Challenging the Chill: Debate Over NTI on Snow Days

In this opinion piece, a student explores the importance of snow days and the use of Non-Traditional Instruction (NTI) during winter weather.

A laptop with NTI on the screen sits amid a winter backdrop of light blue trees.

The winter season brings about one thing every Kentucky student wishes for: snow days. Considered a staple of childhoods across the United States, snow days offer a spontaneous break in our long school weeks. Except during the 2023-2024 school year, schools across the Commonwealth are opting for something a bit more reminiscent of the COVID-19 era.

In response to the potential loss of academic learning, schools are adopting Non-Traditional Instruction (NTI) on snow days, which encourages "continuation of learning" when a school district is closed due to weather or safety reasons, according to the Kentucky Department of Education. This involves assigning work to students remotely and using online platforms to continue learning even when students aren’t in the classroom. With the spring season now here, how schools handle snow days is still on the minds of students. 

One senior from Beechwood High School in Kenton County questioned the effectiveness of NTI days. “I don’t necessarily think that NTI days are very effective, and most teachers that I know don’t like them either,” they said. “It’s a struggle to write lesson plans during different circumstances, so the homework assignments are always short and not very engaging.” This observation is the reality for so many Kentucky students. 

In addition to this, it’s important to consider the electronic disparities among students when NTI days are issued. “I think NTI days can offer a lot of stress if the student finds themselves in a household with unstable WIFI, or if the school isn’t providing a laptop,” Alejandra Saavedra, a student at Beechwood High School, told The New Edu.” 

However, technical difficulties were never the sole barrier to learning during difficult winter weather. The Kentucky Department of Education states that “prior to the inception of NTI, Kentucky school districts lost many days of instructional time due to health or safety related closures.” 

Teachers are required to assign work to their students to ensure extra days aren’t added to the end of the school year. The type of assignments or content is not specified or consistent, meaning that school work may be very minimal or irrelevant to actual learning done in classrooms. But how productive is it to assign classwork with little to no educational value? Some teachers may address the issue by giving students a “free day” or “workday,” meaning students have time to work on assignments or other work they need to catch up on.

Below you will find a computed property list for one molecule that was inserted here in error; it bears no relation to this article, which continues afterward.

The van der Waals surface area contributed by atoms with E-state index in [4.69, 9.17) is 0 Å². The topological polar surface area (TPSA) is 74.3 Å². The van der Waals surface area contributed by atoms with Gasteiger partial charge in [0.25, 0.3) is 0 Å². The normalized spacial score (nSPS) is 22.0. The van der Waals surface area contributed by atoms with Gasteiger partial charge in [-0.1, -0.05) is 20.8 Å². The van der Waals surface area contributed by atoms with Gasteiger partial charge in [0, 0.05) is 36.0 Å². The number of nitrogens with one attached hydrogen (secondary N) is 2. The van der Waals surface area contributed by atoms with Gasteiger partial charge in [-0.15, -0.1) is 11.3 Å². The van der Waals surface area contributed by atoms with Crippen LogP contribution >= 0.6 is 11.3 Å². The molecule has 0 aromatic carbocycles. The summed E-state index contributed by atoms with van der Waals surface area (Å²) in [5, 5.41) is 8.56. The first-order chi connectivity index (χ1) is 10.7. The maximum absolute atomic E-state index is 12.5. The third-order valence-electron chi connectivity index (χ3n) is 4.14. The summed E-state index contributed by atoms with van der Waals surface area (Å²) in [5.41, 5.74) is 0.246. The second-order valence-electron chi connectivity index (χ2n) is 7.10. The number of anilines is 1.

Besides the triviality of some of these assignments and the inconveniences they could cause, some say requiring work rids the magic of the snow day itself. Snow days have been and continue to be a defining moment of childhood. According to Spectrum News, Kentucky averages about 11 inches of snow per year. So, for most parts of Kentucky, snow days tend not to be weekly, monthly, or sometimes even yearly occurrences. However, this past January, bad weather conditions led to multiple school districts closing school doors for multiple days and issuing NTI school days.

“Snow days are a part of the elementary, middle school, and high school experience. It gives something for students to look forward to when the winter season sets in,” Ember Curtis, a junior at Tates Creek High School, told The New Edu. Curtis explained why she believes they are so important to students’ mental health: “It’s not just the time off that makes snow days special. Don’t get me wrong, that part is great, but it’s more about what these days represent: a change in pace. It’s a surprise and a much-needed break from a normal school week. I think that’s what makes them so exciting.”

Ember makes a fascinating point.  As she stated, “a change in pace” perfectly describes what snow days are and what they represent. The limited presence of these days makes it harder to justify having NTI inserted instead of traditional snow days. Especially further along in the school year, that break for students and parents proves to be a welcome addition to challenging weekdays. As Cindy Burau, a fourth-grade teacher in Lake Tahoe, California, put it in The Atlantic: "Snow days are “like gifts from the heavens that we all need: a sigh, a moment.”

As the winter season comes to an end (although you never know with Kentucky weather), it’s important that we listen to student and staff input on NTI days. It’s easy for programs like NTI to get lost in translation when implemented at a legislative or low-involvement level. School districts and boards should be more in tune with the results or changes that NTI produces, as well as how it is perceived by teachers and students. NTI is meant to meet the needs of these school stakeholders as a priority. Going forward, districts and administrators should keep that in mind before issuing another NTI workday for students and staff.

(Original graphic by Ava Hurwitz)


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